By: IBM Cloud Education

Learn how IPaaS (Integration-Platform-as-a-Service) can help you tackle the challenges of integrating your data and applications within a hybrid cloud, multicloud environment.

What is IPaaS (Integration-Platform-as-a-Service)?

IPaaS refers to a cloud-based environment for integrating applications. IPaaS allows organizations to connect applications, data, processes, and services across on-premise and cloud environments without having to buy, house, or manage the integration hardware, middleware, and software within their own data center.


Businesses face several integration challenges:

  • The increasing volume, variety, and sources of data
  • The demand for applications that leverage data in real time
  • The need to access data and services that live on-premises, in their clouds, and in multiple vendors’ clouds

IPaaS helps businesses address these issues in multiple ways.

Simplify integration

IPaaS solutions simplify the integration of all the pieces with a managed platform where, through a single interface, a user chooses the tools and services needed while the IPaaS vendor provides the management and governance.

Support multiple integration scenarios

IPaaS can support multiple integration scenarios, including cloud integration, application-to-application integration, business-to-business integration, mobile-app integration, API publishing, and Internet of Things (IoT)-integration.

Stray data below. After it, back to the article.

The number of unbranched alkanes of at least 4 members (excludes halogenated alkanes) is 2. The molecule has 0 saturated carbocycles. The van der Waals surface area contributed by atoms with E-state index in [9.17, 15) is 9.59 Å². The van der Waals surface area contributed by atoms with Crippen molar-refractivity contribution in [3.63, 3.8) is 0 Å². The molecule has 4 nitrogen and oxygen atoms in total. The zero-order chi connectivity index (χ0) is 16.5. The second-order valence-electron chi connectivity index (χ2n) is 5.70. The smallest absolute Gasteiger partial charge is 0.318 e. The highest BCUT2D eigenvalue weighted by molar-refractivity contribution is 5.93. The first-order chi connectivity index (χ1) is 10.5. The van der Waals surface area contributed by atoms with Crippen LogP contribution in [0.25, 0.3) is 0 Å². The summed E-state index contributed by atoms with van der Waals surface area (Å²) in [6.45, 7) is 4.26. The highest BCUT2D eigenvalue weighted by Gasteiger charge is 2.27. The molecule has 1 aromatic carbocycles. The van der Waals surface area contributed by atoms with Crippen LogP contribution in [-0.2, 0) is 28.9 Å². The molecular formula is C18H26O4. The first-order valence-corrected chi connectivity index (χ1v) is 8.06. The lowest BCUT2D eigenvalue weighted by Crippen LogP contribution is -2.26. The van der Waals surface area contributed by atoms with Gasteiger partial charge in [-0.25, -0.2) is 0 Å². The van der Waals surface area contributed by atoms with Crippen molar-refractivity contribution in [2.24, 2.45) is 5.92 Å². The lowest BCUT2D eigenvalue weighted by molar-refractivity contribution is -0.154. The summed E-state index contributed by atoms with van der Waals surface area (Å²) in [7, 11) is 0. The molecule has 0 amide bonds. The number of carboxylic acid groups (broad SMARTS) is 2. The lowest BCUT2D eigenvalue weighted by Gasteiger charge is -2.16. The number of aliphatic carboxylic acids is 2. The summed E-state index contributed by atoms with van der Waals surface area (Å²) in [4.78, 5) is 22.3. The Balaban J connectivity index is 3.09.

Implement quickly

Because they are cloud-based, IPaaS solutions can be implemented quickly through automation and self-service, supporting the faster pace of DevOps and agile application development cycles. And, they offer the scalability required to handle dynamic data growth. 

Reduce costs

Finally, IPaaS solutions are typically less expensive than the licensing costs involved with message-oriented middleware, integration architectures, and other custom integrations like enterprise service bus (ESB) and enterprise application integration (EAI). The reduced cost and faster implementation make integration a possibility for more mid-sized and smaller businesses as well.

Watch this webinar to learn how hybrid integration platforms have evolved to support multicloud integration.


To enable the end-to-end integration of business services and data, regardless of where they reside, the architecture for an integration platform must provide the following:

  • API-driven integration between on-premise systems of record and cloud-based systems of engagement
  • Application-level integration between on-premise ERP applications and off-premise systems of engagement
  • Integration with legacy middleware, including two-way integration with existing MQ enterprise messaging backbone
  • Runtime monitoring and management
  • Ability to authenticate and control access for users based on existing on-premise user directories

An IPaaS solution meets these requirements while running in a multitenant architecture on the cloud, meaning the integration platform can serve multiple customers. Tenants are isolated so that one tenant cannot see, change, start, or stop the integration flow models of other tenants. Tenants also cannot see in-transit data of the other tenants, and the integration flows of each tenant do not interfere with the flows of other tenants.

IPaaS vs. PaaS

IPaaS should not to be confused with PaaS, or Platform-as-a-Service. PaaS provides a cloud-based environment with everything required to support the complete lifecycle of building and delivering web-based (cloud) applications—all without the cost and complexity of buying and managing the underlying hardware, software, provisioning and hosting.